Background: Although heart failure (HF) prevalence is equally high among men and women, observed differences in the provision of care are still not fully understood. We sought to evaluate gender differences in patient profiles, diagnostic testing, medication prescription, and referrals in specialized multidisciplinary ambulatory HF clinics in Ontario.
Materials and methods: Medical chart abstraction was conducted first by randomly selecting 9 (out of 34) HF clinics in Ontario, and then by randomly selecting 100 patient records in each clinic. Data on patient demographics, comorbidities, diagnostic tests, medication use, and referrals were abstracted, covering a period from the first clinic visit up to 1 year. Descriptive statistics and regression analysis were used to assess gender differences.
Results: Of the 884 patients, only 314 were women (35.5%). At the first clinic visit, women were older, had better systolic function but worse functional status, and had a lower prevalence of hyperlipidemia, diabetes, and smoking than men. There were more women with non-ischemic HF etiology than men (63.9% vs. 43.3%, p < 0.001). Adjusted analysis did not reveal gender differences in the average number of echocardiographic assessments and in the prescription rates of evidence-based medications. Men were twice more likely to be referred to electrophysiology studies than women (18.6% vs. 7.8%, p < 0.001). The rates of dietary counseling and cardiac rehabilitation referrals were similarly low in both groups.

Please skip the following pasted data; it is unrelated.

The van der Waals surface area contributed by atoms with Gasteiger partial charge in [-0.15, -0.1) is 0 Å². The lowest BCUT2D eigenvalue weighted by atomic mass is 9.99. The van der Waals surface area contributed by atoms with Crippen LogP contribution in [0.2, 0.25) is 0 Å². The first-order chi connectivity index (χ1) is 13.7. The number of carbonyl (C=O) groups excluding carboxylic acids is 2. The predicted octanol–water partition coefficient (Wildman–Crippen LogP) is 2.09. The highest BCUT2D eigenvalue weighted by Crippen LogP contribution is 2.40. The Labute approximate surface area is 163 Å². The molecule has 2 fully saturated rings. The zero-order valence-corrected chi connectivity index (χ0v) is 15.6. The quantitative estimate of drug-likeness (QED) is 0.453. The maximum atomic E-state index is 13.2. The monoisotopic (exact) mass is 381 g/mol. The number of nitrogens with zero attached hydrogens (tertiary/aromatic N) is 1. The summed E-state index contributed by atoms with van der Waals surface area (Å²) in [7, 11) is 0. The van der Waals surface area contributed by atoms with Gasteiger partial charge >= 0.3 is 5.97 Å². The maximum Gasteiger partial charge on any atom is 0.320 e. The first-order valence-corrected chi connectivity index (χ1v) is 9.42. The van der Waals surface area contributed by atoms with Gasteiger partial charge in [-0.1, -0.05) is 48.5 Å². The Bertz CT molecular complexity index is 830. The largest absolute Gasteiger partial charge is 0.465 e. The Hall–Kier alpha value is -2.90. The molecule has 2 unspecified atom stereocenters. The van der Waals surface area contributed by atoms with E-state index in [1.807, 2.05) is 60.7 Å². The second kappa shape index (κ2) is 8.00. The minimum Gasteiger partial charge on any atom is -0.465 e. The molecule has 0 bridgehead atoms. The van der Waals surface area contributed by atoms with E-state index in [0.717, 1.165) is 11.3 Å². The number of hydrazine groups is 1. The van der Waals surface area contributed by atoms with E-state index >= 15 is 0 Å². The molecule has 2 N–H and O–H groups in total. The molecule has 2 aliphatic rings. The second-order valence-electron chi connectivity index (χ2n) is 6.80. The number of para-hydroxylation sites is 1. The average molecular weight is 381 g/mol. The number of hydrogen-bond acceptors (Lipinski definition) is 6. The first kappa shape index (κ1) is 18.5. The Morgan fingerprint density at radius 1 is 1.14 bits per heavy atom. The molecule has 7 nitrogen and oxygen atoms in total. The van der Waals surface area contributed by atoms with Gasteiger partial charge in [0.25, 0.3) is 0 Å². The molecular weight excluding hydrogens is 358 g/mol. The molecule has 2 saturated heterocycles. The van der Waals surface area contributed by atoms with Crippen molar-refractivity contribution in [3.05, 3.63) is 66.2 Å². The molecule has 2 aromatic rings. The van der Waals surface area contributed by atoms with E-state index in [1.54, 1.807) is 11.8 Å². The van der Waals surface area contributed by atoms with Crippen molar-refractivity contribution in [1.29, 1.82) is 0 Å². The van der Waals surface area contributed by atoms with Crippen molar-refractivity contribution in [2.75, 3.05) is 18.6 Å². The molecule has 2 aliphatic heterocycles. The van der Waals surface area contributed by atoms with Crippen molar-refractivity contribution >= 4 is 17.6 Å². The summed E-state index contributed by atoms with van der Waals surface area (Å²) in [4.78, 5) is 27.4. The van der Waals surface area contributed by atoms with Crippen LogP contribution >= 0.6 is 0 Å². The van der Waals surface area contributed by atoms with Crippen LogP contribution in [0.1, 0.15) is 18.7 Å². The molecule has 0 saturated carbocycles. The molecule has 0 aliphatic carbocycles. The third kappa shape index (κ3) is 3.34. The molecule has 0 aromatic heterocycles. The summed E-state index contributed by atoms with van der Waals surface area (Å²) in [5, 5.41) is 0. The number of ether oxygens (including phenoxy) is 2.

Conclusions: More men than women are treated in specialized ambulatory HF clinics. Although women differ from men in selected clinical characteristics, no major differences were observed in patient management. The reasons for low enrollment rates of women into the HF ambulatory clinics need further investigation.
Keywords: community; gender; heart failure; multidisciplinary clinic.